Cheap fruits and veggies often unavailable to poorer, rural consumers, studies find
THURSDAY, Nov. 22 (HealthDay News) -- In this land and season of plenty, low-income and rural Americans continue to have difficulty finding healthy foods that are affordable, a new study finds.
One study shows that low-income Americans now would have to spend up to 70 percent of their food budget on fruits and vegetables to meet new national dietary guidelines for healthy eating.
And a second study found that in rural areas, convenience stores far outnumber supermarkets and grocery stores -- even though the latter carry a much wider choice of affordable, healthy foods.
"I think it's a matter of raising awareness among health professionals -- and that could be dieticians or diabetes educators or even doctors -- that when we typically give people a recommendation to eat more fruits and vegetables, that is actually so much more complicated in a rural environment," said Angela Liese, study author of the second report and an associate professor of epidemiology and biostatistics at the Arnold School of Public Health at the University of South Carolina in Columbia.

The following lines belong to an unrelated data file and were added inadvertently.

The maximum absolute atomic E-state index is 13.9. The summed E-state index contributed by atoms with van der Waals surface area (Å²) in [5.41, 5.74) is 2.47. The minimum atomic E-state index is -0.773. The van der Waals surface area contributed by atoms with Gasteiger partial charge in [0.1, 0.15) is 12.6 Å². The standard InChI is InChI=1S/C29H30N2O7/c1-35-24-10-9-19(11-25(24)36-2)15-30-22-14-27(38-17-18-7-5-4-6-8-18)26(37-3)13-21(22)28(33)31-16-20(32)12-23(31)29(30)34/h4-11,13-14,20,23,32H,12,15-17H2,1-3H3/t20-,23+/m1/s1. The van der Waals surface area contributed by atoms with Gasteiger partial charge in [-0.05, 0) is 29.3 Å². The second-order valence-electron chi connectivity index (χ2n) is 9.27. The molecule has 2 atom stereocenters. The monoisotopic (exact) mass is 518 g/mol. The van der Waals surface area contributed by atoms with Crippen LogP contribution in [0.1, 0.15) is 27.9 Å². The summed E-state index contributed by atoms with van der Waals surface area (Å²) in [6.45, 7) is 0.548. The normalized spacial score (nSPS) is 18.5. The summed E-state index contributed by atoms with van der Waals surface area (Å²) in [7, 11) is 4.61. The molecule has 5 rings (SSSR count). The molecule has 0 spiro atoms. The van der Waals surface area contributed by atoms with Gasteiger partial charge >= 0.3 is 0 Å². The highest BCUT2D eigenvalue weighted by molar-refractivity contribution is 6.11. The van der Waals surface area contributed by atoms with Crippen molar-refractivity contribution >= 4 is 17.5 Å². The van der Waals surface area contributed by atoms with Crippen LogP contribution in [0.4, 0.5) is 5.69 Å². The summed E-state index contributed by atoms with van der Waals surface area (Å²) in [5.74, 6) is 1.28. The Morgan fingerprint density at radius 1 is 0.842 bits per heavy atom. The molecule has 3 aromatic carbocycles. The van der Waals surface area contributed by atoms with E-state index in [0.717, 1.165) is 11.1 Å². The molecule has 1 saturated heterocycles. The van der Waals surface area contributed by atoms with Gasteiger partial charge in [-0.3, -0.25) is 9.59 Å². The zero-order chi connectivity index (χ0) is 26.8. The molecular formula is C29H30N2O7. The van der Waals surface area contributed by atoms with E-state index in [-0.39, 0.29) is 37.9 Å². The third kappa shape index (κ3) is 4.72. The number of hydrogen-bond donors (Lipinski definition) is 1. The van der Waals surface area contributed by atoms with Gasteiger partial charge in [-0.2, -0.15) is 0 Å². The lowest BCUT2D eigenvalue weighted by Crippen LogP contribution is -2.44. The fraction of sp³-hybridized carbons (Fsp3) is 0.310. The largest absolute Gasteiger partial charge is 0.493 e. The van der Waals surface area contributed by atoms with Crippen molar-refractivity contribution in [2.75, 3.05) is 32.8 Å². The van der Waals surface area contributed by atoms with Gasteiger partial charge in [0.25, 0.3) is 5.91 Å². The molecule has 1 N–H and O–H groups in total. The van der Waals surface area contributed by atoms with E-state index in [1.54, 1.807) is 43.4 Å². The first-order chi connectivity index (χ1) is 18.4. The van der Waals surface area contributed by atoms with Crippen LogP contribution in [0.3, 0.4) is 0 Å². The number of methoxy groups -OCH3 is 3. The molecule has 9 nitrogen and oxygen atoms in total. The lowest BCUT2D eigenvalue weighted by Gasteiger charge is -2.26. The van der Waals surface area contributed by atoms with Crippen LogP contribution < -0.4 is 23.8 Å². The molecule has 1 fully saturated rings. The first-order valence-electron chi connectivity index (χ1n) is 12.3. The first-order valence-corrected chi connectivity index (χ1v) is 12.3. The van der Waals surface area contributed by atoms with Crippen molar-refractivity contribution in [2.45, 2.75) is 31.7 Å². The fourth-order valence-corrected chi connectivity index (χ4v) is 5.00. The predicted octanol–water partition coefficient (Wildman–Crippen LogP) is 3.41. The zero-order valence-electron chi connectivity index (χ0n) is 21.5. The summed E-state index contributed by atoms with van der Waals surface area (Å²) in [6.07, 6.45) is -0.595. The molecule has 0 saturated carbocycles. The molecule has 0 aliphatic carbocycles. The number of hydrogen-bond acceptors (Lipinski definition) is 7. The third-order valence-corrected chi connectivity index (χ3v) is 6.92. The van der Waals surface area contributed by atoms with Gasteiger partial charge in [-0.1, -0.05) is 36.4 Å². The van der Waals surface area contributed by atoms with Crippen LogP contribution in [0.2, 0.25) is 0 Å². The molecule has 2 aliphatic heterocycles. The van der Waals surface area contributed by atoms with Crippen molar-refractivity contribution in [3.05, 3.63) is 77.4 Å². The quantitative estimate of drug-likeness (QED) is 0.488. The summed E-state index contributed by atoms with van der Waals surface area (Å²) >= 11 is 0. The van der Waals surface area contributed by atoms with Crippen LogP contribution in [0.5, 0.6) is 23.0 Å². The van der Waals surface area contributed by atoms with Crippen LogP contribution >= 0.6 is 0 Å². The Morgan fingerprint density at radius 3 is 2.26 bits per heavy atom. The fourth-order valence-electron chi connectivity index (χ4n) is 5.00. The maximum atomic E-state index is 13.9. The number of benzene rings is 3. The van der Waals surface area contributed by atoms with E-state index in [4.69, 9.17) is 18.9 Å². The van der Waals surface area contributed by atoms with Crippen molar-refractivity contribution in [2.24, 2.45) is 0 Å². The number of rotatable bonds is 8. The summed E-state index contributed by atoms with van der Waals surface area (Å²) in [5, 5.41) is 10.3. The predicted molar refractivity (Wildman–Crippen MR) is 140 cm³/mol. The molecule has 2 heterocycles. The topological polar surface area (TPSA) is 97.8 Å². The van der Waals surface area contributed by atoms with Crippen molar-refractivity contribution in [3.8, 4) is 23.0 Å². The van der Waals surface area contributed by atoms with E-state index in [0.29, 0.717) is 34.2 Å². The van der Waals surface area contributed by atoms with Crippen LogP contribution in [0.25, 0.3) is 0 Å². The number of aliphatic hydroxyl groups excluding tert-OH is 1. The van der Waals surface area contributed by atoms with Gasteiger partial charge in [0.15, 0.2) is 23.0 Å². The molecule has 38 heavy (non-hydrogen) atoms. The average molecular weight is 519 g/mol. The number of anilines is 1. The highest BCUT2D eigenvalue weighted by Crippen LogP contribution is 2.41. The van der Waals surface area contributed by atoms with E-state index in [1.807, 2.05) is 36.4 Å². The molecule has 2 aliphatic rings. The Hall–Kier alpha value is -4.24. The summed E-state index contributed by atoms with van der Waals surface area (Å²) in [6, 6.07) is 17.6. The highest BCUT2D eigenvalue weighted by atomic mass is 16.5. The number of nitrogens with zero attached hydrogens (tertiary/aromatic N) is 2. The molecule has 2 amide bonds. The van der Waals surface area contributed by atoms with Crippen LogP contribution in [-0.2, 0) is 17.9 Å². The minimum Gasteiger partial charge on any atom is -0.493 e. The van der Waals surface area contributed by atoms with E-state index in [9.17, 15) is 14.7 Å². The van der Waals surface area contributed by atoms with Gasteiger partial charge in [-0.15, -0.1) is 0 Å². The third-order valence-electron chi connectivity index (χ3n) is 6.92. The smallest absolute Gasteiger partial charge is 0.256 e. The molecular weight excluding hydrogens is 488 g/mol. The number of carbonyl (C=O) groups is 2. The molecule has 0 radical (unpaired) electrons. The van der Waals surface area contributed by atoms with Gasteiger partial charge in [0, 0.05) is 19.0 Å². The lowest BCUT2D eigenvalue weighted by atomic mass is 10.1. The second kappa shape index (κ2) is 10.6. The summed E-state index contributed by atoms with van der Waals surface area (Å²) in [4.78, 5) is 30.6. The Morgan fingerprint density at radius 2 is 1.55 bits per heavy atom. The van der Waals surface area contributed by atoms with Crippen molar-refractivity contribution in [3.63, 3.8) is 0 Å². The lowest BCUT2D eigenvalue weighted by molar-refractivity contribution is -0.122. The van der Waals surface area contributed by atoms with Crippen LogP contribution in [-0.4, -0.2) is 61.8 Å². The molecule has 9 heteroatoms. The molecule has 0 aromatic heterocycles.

"There needs to be some thought given to how do you make these recommendations," Liese said.
Both studies appear in the November issue of the Journal of the American Dietetic Association, a themed issue on poverty and human development.
New dietary guidelines recommend that Americans eat nine servings of fruits and vegetables a day, up from five servings in the previous guidelines.
Despite clear evidence that eating your vegetables can ward off heart disease, diabetes and cancer, only 40 percent of Americans meet the old guidelines and less than 10 percent meet the new guidelines, according to one 2006 study.
People with more money eat more fruits and vegetables than those with less money, research shows. In turn, poore
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